Evidence that HS2 will promote economic growth or tackle the north-south divide is "limited", according to a report from the New Economics Foundation (NEF).
The £33bn high-speed rail project designed to connect London to Birmingham is likely to be "carbon intensive and environmentally damaging", while not offering the expected value for money.
The NEF has suggested that money allocated to HS2 could be more effective elsewhere, in a way that would better suit the needs of commuters travelling from and to London.
"HS2 is the largest transport investment in the UK's history. At the moment it amounts to a £33bn gamble,” said David Theiss, a researcher at the NEF.
The think-tank believes that the “demand for HS2 has likely been overestimated by oversimplified government modelling”, and that several smaller investments would do a much better job. "Our research shows the government is backing the wrong horse. Instead of pouring billions of pounds into a single line that will take 20 years to complete we should be spreading our bets on a wider range of transport investments that offer better value for money," the report said.
Among the alternatives to HS2, NEF outlines spending £10bn on transformation of rail infrastructure in northern England and the Midlands creating new and faster rail links. The money might also be used on revitalising stations and electrifying regional rail lines.
Another £10bn investment could back the overhaul of the East and West Coast mainlines, increasing the speed, capacity and reliability of the north-south rail travel with less environmental damage compared to the HS2 option.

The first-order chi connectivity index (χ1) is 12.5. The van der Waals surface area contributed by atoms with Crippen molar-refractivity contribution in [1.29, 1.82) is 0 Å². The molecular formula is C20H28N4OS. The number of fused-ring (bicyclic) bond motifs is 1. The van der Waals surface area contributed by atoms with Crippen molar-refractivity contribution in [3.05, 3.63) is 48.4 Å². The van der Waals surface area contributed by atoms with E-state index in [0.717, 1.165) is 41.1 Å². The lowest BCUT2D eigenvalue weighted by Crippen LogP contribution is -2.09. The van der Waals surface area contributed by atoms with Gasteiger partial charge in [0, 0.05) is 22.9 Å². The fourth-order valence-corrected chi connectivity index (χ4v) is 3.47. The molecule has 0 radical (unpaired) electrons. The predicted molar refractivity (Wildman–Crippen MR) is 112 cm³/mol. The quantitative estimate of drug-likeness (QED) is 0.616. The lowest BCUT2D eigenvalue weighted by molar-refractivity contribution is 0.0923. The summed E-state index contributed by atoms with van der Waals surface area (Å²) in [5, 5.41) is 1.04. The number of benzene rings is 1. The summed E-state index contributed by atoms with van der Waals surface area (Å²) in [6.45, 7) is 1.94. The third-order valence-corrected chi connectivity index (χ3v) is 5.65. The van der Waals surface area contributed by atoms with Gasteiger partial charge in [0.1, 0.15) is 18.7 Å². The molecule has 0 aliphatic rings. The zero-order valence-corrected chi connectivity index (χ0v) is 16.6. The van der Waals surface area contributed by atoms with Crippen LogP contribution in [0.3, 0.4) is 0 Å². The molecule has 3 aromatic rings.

A further £6bn would ensure the mass-transport upgrade in Birmingham, Leeds, Manchester and Liverpool, including investments in large light-rail schemes and bus networks.
To boost business and reduce pressure on transport, the think-tank recommends spending £4.5bn on superfast fibre optic broadband across the country. Finally, £2bn would suffice to make cities outside London more bicycle-friendly.
In reaction to the NEF’s report, Transport Minister Simon Burns reassured that government does have plans to invest into the existing rail network, alongside the HS2 project, and defended the need for the HS2 to be built. "Demand for long-distance rail travel has doubled to 125 million journeys a year in the past 15 years and by the mid-2020s the West Coast Main Line will be completely full,” he said.